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Solvency I is dead, long live Solvency II

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Solvency II is one of the most important pieces of regulation to hit the insurance industry for years.

It could—and should—transform the way buyers, sellers and intermediaries of insurance and reinsurance coverage measure and manage their risks.

It should, in short, prompt a revolution in the way business is carried out and drive the market onto a new level of professionalism and sophistication.

Solvency II qualifies as a revolution because it should force the European insurance industry to fundamentally assess the way it measures and manages its core resource-capital.

Revolutions are, of course, usually painful for those involved.

But those involved in this particular regulatory overhaul have one huge advantage: It has happened before and they can learn from others' mistakes.

The global banking sector was forced to rethink the way it manages its capital by the introduction of the Basel II capital adequacy regime by the international banking regulator—the Bank for International Settlements.

At the turn of the century, the banking industry was faced with the same big questions that the insurance industry is currently grappling with.

They too had to decide whether to invest heavily in sophisticated new risk management systems and technologies or rely on standard models, work out how to use risk transfer tools and methodologies such as hedging instruments to make the most of the new system, disclose lots of information that they previously regarded as top secret, share data industry-wide and get to grips with the relatively new concept of operational risk.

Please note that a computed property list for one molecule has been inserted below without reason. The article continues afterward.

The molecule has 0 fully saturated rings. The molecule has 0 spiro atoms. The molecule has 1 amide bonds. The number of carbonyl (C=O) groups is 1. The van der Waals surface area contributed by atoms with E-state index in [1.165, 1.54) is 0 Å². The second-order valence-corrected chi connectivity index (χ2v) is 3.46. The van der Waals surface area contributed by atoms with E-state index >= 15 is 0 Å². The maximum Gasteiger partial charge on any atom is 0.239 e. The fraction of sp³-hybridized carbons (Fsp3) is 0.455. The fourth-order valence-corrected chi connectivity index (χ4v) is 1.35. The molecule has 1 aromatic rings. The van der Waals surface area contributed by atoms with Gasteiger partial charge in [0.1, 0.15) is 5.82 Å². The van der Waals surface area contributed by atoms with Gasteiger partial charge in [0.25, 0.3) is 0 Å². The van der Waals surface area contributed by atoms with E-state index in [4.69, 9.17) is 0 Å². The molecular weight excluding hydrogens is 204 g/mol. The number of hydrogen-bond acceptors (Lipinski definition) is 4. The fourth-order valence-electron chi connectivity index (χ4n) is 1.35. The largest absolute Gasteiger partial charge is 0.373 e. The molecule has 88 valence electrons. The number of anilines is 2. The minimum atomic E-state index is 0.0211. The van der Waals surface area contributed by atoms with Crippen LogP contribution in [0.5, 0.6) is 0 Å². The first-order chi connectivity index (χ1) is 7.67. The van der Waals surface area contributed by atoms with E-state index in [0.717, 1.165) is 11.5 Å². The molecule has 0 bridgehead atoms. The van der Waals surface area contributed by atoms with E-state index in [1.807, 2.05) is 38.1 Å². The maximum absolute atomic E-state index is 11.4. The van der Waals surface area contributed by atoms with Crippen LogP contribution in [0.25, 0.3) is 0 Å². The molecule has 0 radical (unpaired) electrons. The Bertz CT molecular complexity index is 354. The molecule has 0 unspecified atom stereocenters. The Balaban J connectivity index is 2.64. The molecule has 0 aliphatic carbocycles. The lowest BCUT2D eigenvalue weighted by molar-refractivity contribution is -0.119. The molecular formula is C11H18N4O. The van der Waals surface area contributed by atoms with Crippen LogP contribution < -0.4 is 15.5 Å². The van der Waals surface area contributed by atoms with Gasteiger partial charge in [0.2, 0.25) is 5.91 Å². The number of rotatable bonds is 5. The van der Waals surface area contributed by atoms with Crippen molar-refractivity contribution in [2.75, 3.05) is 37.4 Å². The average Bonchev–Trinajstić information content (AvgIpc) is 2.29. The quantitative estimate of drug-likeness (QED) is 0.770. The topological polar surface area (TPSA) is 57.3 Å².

Many in the banking sector feared that the new system would penalize smaller and less well-capitalized players that could not afford to develop expensive new company-wide risk management technologies and that the gains provided by the new system would be outweighed by corporate volatility and loss of choice for customers.

Those fears proved to be largely ill-founded.

Yes, the banking sector has consolidated further and the process was partly caused by the introduction of Basel II.

But from a macro perspective this was not such a bad thing because too many banks were taking on risks that they could not manage.

The Basel II system helps the banking sector more effectively manage and distribute its core risks globally.

It has helped fuel the rise of the global risk distribution system under the guise of securitization in its many forms and this is one of the reasons why there is so much liquidity out there currently to invest in new projects and development.

It has also forced banks, asset managers and other financial institutions to focus on what they are good at—marketing, distribution or capital management.

Theoretically, Solvency II should do the same thing for the insurance sector. It should help insureds manage their seemingly ever-rising and widening exposures by offering a more efficient, diverse and robust risk capital market.

It would, therefore, be a mistake for Member states to bow to the fears of certain groups and water down the more challenging aspects of the new regime.

The continent's insurance buyers need the more efficient and innovative risk transfer market offered by Solvency II, not the confusing and capital-inefficient collection of markets currently served by Solvency I.